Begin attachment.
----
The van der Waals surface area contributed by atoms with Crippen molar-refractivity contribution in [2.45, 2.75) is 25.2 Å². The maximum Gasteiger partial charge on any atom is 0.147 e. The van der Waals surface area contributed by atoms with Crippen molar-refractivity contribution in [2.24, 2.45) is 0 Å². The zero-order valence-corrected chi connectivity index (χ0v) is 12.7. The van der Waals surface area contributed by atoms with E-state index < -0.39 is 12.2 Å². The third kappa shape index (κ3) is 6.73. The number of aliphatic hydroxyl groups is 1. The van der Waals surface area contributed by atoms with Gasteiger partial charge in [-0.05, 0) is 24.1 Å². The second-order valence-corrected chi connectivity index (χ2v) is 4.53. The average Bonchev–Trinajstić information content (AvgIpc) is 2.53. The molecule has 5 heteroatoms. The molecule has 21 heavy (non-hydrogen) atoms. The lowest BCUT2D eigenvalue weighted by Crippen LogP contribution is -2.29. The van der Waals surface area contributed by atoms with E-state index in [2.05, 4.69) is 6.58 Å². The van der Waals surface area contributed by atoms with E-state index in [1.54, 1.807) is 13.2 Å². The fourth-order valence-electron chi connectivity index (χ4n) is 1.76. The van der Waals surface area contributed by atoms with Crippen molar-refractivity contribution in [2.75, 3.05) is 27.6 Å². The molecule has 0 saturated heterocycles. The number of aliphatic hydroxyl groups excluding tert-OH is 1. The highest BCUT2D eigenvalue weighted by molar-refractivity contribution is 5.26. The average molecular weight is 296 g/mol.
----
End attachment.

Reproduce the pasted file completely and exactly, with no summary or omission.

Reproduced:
The van der Waals surface area contributed by atoms with Crippen molar-refractivity contribution in [2.45, 2.75) is 25.2 Å². The maximum Gasteiger partial charge on any atom is 0.147 e. The van der Waals surface area contributed by atoms with Crippen molar-refractivity contribution in [2.24, 2.45) is 0 Å². The zero-order valence-corrected chi connectivity index (χ0v) is 12.7. The van der Waals surface area contributed by atoms with E-state index < -0.39 is 12.2 Å². The third kappa shape index (κ3) is 6.73. The number of aliphatic hydroxyl groups is 1. The van der Waals surface area contributed by atoms with Gasteiger partial charge in [-0.05, 0) is 24.1 Å². The second-order valence-corrected chi connectivity index (χ2v) is 4.53. The average Bonchev–Trinajstić information content (AvgIpc) is 2.53. The molecule has 5 heteroatoms. The molecule has 21 heavy (non-hydrogen) atoms. The lowest BCUT2D eigenvalue weighted by Crippen LogP contribution is -2.29. The van der Waals surface area contributed by atoms with E-state index in [2.05, 4.69) is 6.58 Å². The van der Waals surface area contributed by atoms with E-state index in [1.54, 1.807) is 13.2 Å². The fourth-order valence-electron chi connectivity index (χ4n) is 1.76. The van der Waals surface area contributed by atoms with Crippen molar-refractivity contribution in [2.75, 3.05) is 27.6 Å². The molecule has 0 saturated heterocycles. The number of aliphatic hydroxyl groups excluding tert-OH is 1. The highest BCUT2D eigenvalue weighted by molar-refractivity contribution is 5.26. The average molecular weight is 296 g/mol.